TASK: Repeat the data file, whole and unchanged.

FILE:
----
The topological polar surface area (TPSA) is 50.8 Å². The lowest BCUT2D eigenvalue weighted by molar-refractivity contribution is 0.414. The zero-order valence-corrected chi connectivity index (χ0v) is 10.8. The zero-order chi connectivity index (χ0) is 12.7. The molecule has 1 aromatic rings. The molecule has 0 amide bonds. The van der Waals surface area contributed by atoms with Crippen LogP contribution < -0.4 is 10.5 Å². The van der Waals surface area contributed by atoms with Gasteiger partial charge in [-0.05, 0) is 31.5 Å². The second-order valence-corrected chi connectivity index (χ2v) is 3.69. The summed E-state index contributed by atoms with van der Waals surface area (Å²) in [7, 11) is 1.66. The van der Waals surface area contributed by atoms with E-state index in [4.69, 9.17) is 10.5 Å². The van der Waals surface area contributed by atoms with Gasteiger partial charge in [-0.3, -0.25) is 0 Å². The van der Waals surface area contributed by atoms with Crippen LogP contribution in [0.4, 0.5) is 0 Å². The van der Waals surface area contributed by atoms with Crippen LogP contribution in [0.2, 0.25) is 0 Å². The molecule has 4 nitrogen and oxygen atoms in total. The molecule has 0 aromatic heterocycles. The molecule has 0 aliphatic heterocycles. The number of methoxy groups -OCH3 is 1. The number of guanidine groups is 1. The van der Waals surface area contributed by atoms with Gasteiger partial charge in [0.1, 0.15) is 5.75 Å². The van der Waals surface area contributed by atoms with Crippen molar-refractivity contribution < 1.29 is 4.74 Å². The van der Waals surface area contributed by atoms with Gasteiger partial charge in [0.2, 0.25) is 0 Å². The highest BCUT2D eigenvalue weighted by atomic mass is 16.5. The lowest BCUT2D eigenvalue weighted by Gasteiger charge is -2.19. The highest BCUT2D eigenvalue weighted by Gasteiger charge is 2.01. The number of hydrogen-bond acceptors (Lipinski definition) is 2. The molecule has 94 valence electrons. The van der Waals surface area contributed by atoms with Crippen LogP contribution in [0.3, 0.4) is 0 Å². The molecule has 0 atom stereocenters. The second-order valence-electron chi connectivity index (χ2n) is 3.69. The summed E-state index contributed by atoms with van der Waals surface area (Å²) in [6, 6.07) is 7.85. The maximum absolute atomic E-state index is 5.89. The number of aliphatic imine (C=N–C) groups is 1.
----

The topological polar surface area (TPSA) is 50.8 Å². The lowest BCUT2D eigenvalue weighted by molar-refractivity contribution is 0.414. The zero-order valence-corrected chi connectivity index (χ0v) is 10.8. The zero-order chi connectivity index (χ0) is 12.7. The molecule has 1 aromatic rings. The molecule has 0 amide bonds. The van der Waals surface area contributed by atoms with Crippen LogP contribution < -0.4 is 10.5 Å². The van der Waals surface area contributed by atoms with Gasteiger partial charge in [-0.05, 0) is 31.5 Å². The second-order valence-corrected chi connectivity index (χ2v) is 3.69. The summed E-state index contributed by atoms with van der Waals surface area (Å²) in [7, 11) is 1.66. The van der Waals surface area contributed by atoms with E-state index in [4.69, 9.17) is 10.5 Å². The van der Waals surface area contributed by atoms with Gasteiger partial charge in [-0.3, -0.25) is 0 Å². The van der Waals surface area contributed by atoms with Crippen LogP contribution in [0.4, 0.5) is 0 Å². The van der Waals surface area contributed by atoms with Crippen LogP contribution in [0.2, 0.25) is 0 Å². The molecule has 4 nitrogen and oxygen atoms in total. The molecule has 0 aromatic heterocycles. The molecule has 0 aliphatic heterocycles. The number of methoxy groups -OCH3 is 1. The number of guanidine groups is 1. The van der Waals surface area contributed by atoms with Gasteiger partial charge in [0.1, 0.15) is 5.75 Å². The van der Waals surface area contributed by atoms with Crippen molar-refractivity contribution < 1.29 is 4.74 Å². The van der Waals surface area contributed by atoms with Gasteiger partial charge in [0.2, 0.25) is 0 Å². The highest BCUT2D eigenvalue weighted by atomic mass is 16.5. The lowest BCUT2D eigenvalue weighted by Gasteiger charge is -2.19. The highest BCUT2D eigenvalue weighted by Gasteiger charge is 2.01. The number of hydrogen-bond acceptors (Lipinski definition) is 2. The molecule has 94 valence electrons. The van der Waals surface area contributed by atoms with Crippen LogP contribution in [0.3, 0.4) is 0 Å². The molecule has 0 atom stereocenters. The second-order valence-electron chi connectivity index (χ2n) is 3.69. The summed E-state index contributed by atoms with van der Waals surface area (Å²) in [6, 6.07) is 7.85. The maximum absolute atomic E-state index is 5.89. The number of aliphatic imine (C=N–C) groups is 1.